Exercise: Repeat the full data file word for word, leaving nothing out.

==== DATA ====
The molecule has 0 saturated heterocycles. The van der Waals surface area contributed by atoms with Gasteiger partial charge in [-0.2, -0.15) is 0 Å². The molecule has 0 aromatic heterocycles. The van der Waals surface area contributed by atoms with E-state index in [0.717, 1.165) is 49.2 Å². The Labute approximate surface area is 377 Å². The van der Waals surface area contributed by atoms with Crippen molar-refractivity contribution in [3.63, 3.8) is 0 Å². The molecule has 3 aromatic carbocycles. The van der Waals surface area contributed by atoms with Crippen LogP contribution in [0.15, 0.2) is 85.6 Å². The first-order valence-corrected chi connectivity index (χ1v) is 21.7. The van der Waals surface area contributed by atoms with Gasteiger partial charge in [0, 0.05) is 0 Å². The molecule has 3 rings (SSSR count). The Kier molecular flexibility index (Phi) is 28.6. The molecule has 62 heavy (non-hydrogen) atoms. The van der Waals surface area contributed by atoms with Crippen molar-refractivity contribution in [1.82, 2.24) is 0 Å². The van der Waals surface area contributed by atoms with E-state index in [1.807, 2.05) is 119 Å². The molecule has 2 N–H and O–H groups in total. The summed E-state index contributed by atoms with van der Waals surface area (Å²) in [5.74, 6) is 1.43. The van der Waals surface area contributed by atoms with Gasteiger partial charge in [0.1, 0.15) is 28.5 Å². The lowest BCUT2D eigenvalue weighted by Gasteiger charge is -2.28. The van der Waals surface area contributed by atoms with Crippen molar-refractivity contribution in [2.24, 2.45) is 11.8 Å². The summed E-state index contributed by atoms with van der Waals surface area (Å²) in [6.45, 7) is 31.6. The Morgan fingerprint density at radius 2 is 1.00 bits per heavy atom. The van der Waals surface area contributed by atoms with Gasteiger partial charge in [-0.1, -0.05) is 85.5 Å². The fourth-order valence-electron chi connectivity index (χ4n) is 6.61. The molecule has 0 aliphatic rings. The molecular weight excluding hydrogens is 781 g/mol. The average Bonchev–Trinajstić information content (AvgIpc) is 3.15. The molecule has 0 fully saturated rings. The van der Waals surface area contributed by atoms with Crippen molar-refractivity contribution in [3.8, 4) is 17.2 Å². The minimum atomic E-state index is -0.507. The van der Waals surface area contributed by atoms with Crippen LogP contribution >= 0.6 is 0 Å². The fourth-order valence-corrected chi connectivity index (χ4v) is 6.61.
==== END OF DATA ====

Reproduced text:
The molecule has 0 saturated heterocycles. The van der Waals surface area contributed by atoms with Gasteiger partial charge in [-0.2, -0.15) is 0 Å². The molecule has 0 aromatic heterocycles. The van der Waals surface area contributed by atoms with E-state index in [0.717, 1.165) is 49.2 Å². The Labute approximate surface area is 377 Å². The van der Waals surface area contributed by atoms with Crippen molar-refractivity contribution in [3.63, 3.8) is 0 Å². The molecule has 3 aromatic carbocycles. The van der Waals surface area contributed by atoms with Crippen LogP contribution in [0.15, 0.2) is 85.6 Å². The first-order valence-corrected chi connectivity index (χ1v) is 21.7. The van der Waals surface area contributed by atoms with Gasteiger partial charge in [0, 0.05) is 0 Å². The molecule has 3 rings (SSSR count). The Kier molecular flexibility index (Phi) is 28.6. The molecule has 62 heavy (non-hydrogen) atoms. The van der Waals surface area contributed by atoms with Crippen molar-refractivity contribution in [1.82, 2.24) is 0 Å². The van der Waals surface area contributed by atoms with E-state index in [1.807, 2.05) is 119 Å². The molecule has 2 N–H and O–H groups in total. The summed E-state index contributed by atoms with van der Waals surface area (Å²) in [5.74, 6) is 1.43. The van der Waals surface area contributed by atoms with Gasteiger partial charge in [0.1, 0.15) is 28.5 Å². The lowest BCUT2D eigenvalue weighted by Gasteiger charge is -2.28. The van der Waals surface area contributed by atoms with Crippen molar-refractivity contribution in [2.24, 2.45) is 11.8 Å². The summed E-state index contributed by atoms with van der Waals surface area (Å²) in [6.45, 7) is 31.6. The Morgan fingerprint density at radius 2 is 1.00 bits per heavy atom. The van der Waals surface area contributed by atoms with Gasteiger partial charge in [-0.1, -0.05) is 85.5 Å². The fourth-order valence-electron chi connectivity index (χ4n) is 6.61. The molecule has 0 aliphatic rings. The molecular weight excluding hydrogens is 781 g/mol. The average Bonchev–Trinajstić information content (AvgIpc) is 3.15. The molecule has 0 fully saturated rings. The van der Waals surface area contributed by atoms with Crippen molar-refractivity contribution in [3.8, 4) is 17.2 Å². The minimum atomic E-state index is -0.507. The van der Waals surface area contributed by atoms with Crippen LogP contribution >= 0.6 is 0 Å². The fourth-order valence-corrected chi connectivity index (χ4v) is 6.61.